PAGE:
[whatwg] Proposal for secure key-value data stores

Jeremy Orlow jorlow at chromium.org
Tue Apr 6 06:55:23 PDT 2010

Sorry for misunderstanding your original suggestion.

On Wed, Mar 31, 2010 at 1:13 AM, Nicholas Zakas <nzakas at yahoo-inc.com>wrote:

> I certainly can't argue against a focus on JS crypto. :) What I'd like to
> do is eliminate what I believe will be a repeated pattern for developers in
> the future. It would be really nice if, in addition to having access to
> crypto functions, there was an area where I could stick data that would get
> encrypted automatically (and of course, where I could be sure the data would
> be eliminated after a set amount of time).

It seems to me that Dirk is right that crypto in the browser is a more
general problem and that a general crypto API would be much more valuable
than creating new APIs with similar/duplicate functionality + crypto.
 Optimizing for "repeated patterns" probably should wait until we see what
patterns are actually common.  :-)

> My proposal is less about encryption and more about providing better
> control over how data is stored and for how long.

Can you provide some concrete use cases for expiration of content?  They'd
probably have to be pretty dramatic to warrant creating yet another storage

Maybe this can somehow be integrated into IndexedDB?  There's very little
chance of it being a v1 feature, but maybe we could make sure it's possible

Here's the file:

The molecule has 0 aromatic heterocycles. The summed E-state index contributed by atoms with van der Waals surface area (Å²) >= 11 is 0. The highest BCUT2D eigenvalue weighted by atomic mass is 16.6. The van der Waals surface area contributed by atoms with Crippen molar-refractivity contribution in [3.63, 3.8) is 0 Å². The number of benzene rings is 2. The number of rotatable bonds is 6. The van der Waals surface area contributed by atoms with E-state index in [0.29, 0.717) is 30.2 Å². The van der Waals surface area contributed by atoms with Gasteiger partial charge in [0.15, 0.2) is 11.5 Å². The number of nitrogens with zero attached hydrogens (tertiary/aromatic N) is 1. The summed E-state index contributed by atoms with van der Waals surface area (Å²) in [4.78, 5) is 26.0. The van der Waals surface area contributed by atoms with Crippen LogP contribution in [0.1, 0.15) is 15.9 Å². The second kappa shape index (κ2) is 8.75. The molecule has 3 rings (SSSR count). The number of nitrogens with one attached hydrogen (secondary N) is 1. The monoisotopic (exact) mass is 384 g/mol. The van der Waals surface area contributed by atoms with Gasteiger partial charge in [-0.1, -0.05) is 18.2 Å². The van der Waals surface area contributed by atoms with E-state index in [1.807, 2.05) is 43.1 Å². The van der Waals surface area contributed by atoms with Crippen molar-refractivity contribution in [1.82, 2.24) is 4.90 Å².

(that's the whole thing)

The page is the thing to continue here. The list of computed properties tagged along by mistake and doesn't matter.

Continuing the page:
to add in future versions.

> -Nicholas
> ______________________________________________
> Commander Lock: "Damnit Morpheus, not everyone believes what you believe!"
> Morpheus: "My beliefs do not require them to."
> -----Original Message-----
> From: whatwg-bounces at lists.whatwg.org [mailto:
> whatwg-bounces at lists.whatwg.org] On Behalf Of Dirk Pranke
> Sent: Tuesday, March 30, 2010 3:09 PM
> To: Nicholas Zakas
> Cc: whatwg at lists.whatwg.org; Jeremy Orlow
> Subject: Re: [whatwg] Proposal for secure key-value data stores
> On Tue, Mar 30, 2010 at 2:06 PM, Nicholas Zakas <nzakas at yahoo-inc.com>
> wrote:
> > Yes, that's precisely what I'm talking about. It seems to me that this
> will end up being a pretty common pattern (encrypting/decrypting data stored
> locally).
> >
> > The idea behind letting the key to be defined by the developer is to
> allow any usage that developers deem appropriate for the situation. For
> example, one might want to only use a server-generated key to access the
> data, in which case this data won't be available offline but will be used to
> supplement the online behavior. Another might determine the key based on
> some information in a cookie, which is less secure but does allow offline
> access while also ensuring that if the cookie changes or is deleted, the
> data remains secure.
> >
> > The idea behind the expiration date is to allow developers to be sure the
> data won't stay around on disk indefinitely. Think about the Internet café
> use case where people are repeatedly logging in and out - we don't want
> everyone's data living on that computer for however many years it's in use.
> >
> > One way or another, I think JavaScript crypto is going to be important in
> the next few years.
> Perhaps we should instead focus on a set of JS Crypto APIs, since that
> is largely orthogonal to the storage APIs?
> -- Dirk
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